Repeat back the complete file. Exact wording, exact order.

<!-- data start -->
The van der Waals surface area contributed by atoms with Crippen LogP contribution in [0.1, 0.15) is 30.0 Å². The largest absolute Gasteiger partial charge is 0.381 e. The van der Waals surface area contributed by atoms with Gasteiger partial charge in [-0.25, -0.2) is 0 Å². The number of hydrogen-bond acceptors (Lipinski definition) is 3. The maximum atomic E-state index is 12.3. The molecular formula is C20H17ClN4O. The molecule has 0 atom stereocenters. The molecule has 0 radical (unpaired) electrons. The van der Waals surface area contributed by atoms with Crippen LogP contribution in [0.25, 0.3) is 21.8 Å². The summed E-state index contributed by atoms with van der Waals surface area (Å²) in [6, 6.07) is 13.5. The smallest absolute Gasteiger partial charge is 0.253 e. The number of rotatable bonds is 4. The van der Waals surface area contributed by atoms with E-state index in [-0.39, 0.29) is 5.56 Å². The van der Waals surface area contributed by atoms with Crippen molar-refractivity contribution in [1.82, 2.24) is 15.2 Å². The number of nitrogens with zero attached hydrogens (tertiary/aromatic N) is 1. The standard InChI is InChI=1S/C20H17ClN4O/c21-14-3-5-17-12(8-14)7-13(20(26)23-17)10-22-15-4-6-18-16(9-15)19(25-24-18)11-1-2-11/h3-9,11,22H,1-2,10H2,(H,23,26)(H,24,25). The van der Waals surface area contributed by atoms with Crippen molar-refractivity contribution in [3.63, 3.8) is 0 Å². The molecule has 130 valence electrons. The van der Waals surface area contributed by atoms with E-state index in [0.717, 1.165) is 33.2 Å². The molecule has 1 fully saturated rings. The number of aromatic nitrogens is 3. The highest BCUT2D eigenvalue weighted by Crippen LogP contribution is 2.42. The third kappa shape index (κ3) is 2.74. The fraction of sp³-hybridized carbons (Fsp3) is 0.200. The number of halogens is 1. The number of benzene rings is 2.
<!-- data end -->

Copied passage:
The van der Waals surface area contributed by atoms with Crippen LogP contribution in [0.1, 0.15) is 30.0 Å². The largest absolute Gasteiger partial charge is 0.381 e. The van der Waals surface area contributed by atoms with Gasteiger partial charge in [-0.25, -0.2) is 0 Å². The number of hydrogen-bond acceptors (Lipinski definition) is 3. The maximum atomic E-state index is 12.3. The molecular formula is C20H17ClN4O. The molecule has 0 atom stereocenters. The molecule has 0 radical (unpaired) electrons. The van der Waals surface area contributed by atoms with Crippen LogP contribution in [0.25, 0.3) is 21.8 Å². The summed E-state index contributed by atoms with van der Waals surface area (Å²) in [6, 6.07) is 13.5. The smallest absolute Gasteiger partial charge is 0.253 e. The number of rotatable bonds is 4. The van der Waals surface area contributed by atoms with E-state index in [-0.39, 0.29) is 5.56 Å². The van der Waals surface area contributed by atoms with Crippen molar-refractivity contribution in [1.82, 2.24) is 15.2 Å². The number of nitrogens with zero attached hydrogens (tertiary/aromatic N) is 1. The standard InChI is InChI=1S/C20H17ClN4O/c21-14-3-5-17-12(8-14)7-13(20(26)23-17)10-22-15-4-6-18-16(9-15)19(25-24-18)11-1-2-11/h3-9,11,22H,1-2,10H2,(H,23,26)(H,24,25). The van der Waals surface area contributed by atoms with Crippen molar-refractivity contribution in [3.63, 3.8) is 0 Å². The molecule has 130 valence electrons. The van der Waals surface area contributed by atoms with E-state index in [0.717, 1.165) is 33.2 Å². The molecule has 1 fully saturated rings. The number of aromatic nitrogens is 3. The highest BCUT2D eigenvalue weighted by Crippen LogP contribution is 2.42. The third kappa shape index (κ3) is 2.74. The fraction of sp³-hybridized carbons (Fsp3) is 0.200. The number of halogens is 1. The number of benzene rings is 2.